While I support the Mayor’s decision to close the bridge for safety, we need SDOT to prioritize fixing it so that people and freight can move along its span again. In addition, my colleagues and I are concerned about SDOT’s slow communication with the City Council about this issue. This article has more details on the engineering assessment of the WSB’s cracks. SDOT’s presentation to the Council on March 30 is here; it summarizes SDOT’s plans for dealing with the closure.

In response to the bridge closure, Councilmember Herbold and I proposed legislation to add the WSB to the City’s “watch list” of capital projects needing heightened oversight by the Council. This action was passed by the Council unanimously (9-0) on March 30. The Council’s resolution can be read here.

Looking forward, I called for a joint Council / SDOT working group to ensure increased scrutiny in the development of repair plans, the mitigation of traffic disruption, and accountability in future budget decisions — which should prioritize basic infrastructure like bridge safety. As chair of the Transportation and Utilities Committee, my focus beyond the WSB crisis will be to ensure that monitoring, maintenance, and safety of all the City’s existing infrastructure is a high priority.

For more details, please view my blog post on the bridge.

Bigger and Better Support for Small Businesses

Good news to keep thousands of workers employed at Seattle small businesses: The most recent stimulus package from the federal government includes forgivable loans for small businesses that retain employees (the new “Paycheck Protection Program”). This is new starting this week and is more generous than the low-interest “disaster loans” from the U.S. Small Business Administration (SBA).  To apply for this variety of financial relief on the SBA website, CLICK HERE.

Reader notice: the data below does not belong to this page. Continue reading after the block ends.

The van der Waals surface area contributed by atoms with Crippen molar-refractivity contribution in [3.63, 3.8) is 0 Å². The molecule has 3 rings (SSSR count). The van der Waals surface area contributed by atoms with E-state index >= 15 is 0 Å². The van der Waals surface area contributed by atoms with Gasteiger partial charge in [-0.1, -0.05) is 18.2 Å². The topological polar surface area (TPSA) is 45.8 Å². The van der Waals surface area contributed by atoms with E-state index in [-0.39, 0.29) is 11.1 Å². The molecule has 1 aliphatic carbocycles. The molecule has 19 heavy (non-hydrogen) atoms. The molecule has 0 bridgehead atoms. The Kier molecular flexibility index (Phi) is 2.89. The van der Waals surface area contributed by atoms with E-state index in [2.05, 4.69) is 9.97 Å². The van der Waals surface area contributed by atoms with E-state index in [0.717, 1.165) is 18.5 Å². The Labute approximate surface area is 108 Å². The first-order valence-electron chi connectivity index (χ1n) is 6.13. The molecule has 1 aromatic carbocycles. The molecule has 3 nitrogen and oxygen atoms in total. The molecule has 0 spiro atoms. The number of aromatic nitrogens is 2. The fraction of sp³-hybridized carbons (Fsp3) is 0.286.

Because relief packages are frequently improved and updated as all levels of government try to respond, you can sign up for SBA updates by CLICKING HERE.

For the Seattle Times article that answers key questions, CLICK HERE:

Here is a great new tool called the #SupportSeattleSmallBiz map, where you can look up restaurants in your area to see if they are offering take out or delivery. It even provides links so you can order online!

If you’re a neighborhood restaurant and you’d like your information added to this map, send an email to

There’s also a Takeout and Delivery Directory published by “Intentionalist” HERE.

Enjoy Arts & Culture from Home

Even as we continue to follow Governor Inslee’s Stay Home, Stay Healthy order, there is still plenty to do and see from the comfort of our own home. Thanks to the partnership of Google and over 2500 museums and galleries, you can stand in some of the most renowned  museums in the world and be “home” in time to make dinner. Consider taking a virtual tour of some of the most renowned art in the world without leaving your couch.

Did you know that our parks are home to over 100 pieces of publicly owned art? Use the City’s interactive map to take a virtual tour of park artwork, and learn about art near you!

Seattle Opera is lending a hand in the effort to produce more masks to help our local medical providers. A small group of costume shop staff will be working at the Opera Center under the direction of Providence Saint Joseph to help ramp up production of masks in our region. BRAVO!